Heather Torres (San Ildefonso Pueblo, Navajo) [she/her/hers] is a graduate of UCLA School of Law's Critical Race Studies program, where she focused her courses and research on Federal Indian law and the racialization of American Indian identity. Currently, she is the Program Director for the Tribal Law and Policy Institute. From 2018-2019, Heather served as Director of Native Student Programs (NSP) at the University of Redlands. Heather was the founding staff of NSP when the program was created in 2011, serving as Creating a Passion for Learning Coordinator. Heather's work in education started during her undergraduate years at UCLA where she was a student leader in the American Indian Student Association overseeing the American Indian Recruitment and Retention of American Indians Now! projects. This is where her involvement and commitment to UAII ignited, tutoring and mentoring students at Central High School. Her passion for education continues today through her work on the board of the American Indian Scholarship Fund of Southern California and active membership in the American Indian Alumni at UCLA. Heather earned her BAs in English and American Indian Studies in 2011, her MA in Collaborative Educational Leadership in 2014, and her J.D. in 2017. She is licensed to practice law in the State of California.
Leticia Verduzco-Tom, SPHR, SHRM-SCP
Leticia Verduzco-Tom oversees the Human Resources function at UAII as the Human Resources Manager with a perspective gained through 20+ years of human resources experience in the non-profit, corporate, and local government sectors. Her expertise spans the areas of employee relations, performance management, benefits, compensation, process improvement, internal communications, and culture.
Leticia holds a Bachelor of Science in Business Administration (emphasis Human Resources Management) from California State University, Los Angeles. She is a Certified Senior Professional in Human Resources (SPHR) through the HR Certified Institute and SHRM Senior Certified Professional (SHRM-SCP) through the Society of Human Resources Management. She holds memberships with the Society of Human Resources Management (SHRM) and Professionals in Human Resources Association (PIHRA) District 4.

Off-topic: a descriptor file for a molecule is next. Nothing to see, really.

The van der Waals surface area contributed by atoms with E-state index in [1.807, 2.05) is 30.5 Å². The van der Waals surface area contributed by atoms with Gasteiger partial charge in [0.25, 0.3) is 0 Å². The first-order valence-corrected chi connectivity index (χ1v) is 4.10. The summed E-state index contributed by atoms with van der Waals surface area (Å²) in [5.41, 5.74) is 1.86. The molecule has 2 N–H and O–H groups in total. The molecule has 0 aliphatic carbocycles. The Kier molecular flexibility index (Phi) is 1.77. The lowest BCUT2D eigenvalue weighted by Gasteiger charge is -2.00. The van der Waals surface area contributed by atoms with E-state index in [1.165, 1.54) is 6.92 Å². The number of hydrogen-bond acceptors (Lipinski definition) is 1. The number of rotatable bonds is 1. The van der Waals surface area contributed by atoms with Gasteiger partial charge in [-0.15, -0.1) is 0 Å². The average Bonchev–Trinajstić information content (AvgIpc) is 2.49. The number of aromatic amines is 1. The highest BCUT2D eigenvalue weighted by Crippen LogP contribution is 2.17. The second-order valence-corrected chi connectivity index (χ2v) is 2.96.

Keith H. Vielle
My name is Keith H. Vielle. I am an enrolled member of the Blackfeet Nation of Montana. I have been a community member since 1963. My family was a part of the Relocation Act of the 1950’s. I am currently employed with the Los Angeles County Department of Mental Health in the American Indian Unit for the past 13 years. I am a member of NAVA veterans group, as well as a Honor Guard member since 2003. I recently completed 1 year as a Co-Chair with DMH UsCC committee. The UsCC Committee has provided a American Indian mental health conference for the community for the past 8 years as a way to overcome and understand the stigma of mental health and substance abuse. I have interacted with United American Indian Involvement organization in both a professional manner as well as a community member for over 20 years. My interaction with the Clubhouse as a certified Archery coach and a summer camp mentor has given me a sense of pride to be a part of an organization that sets the standard in American Indian health care, substance abuse as well as the very best in social services for our community. The key to UAII success as I believe is it listens to the community needs. Since day one, it has always been a beacon of hope for our people. We as a community can rely on UAII for support and to help us meet our goals and become a more stronger and healthier community.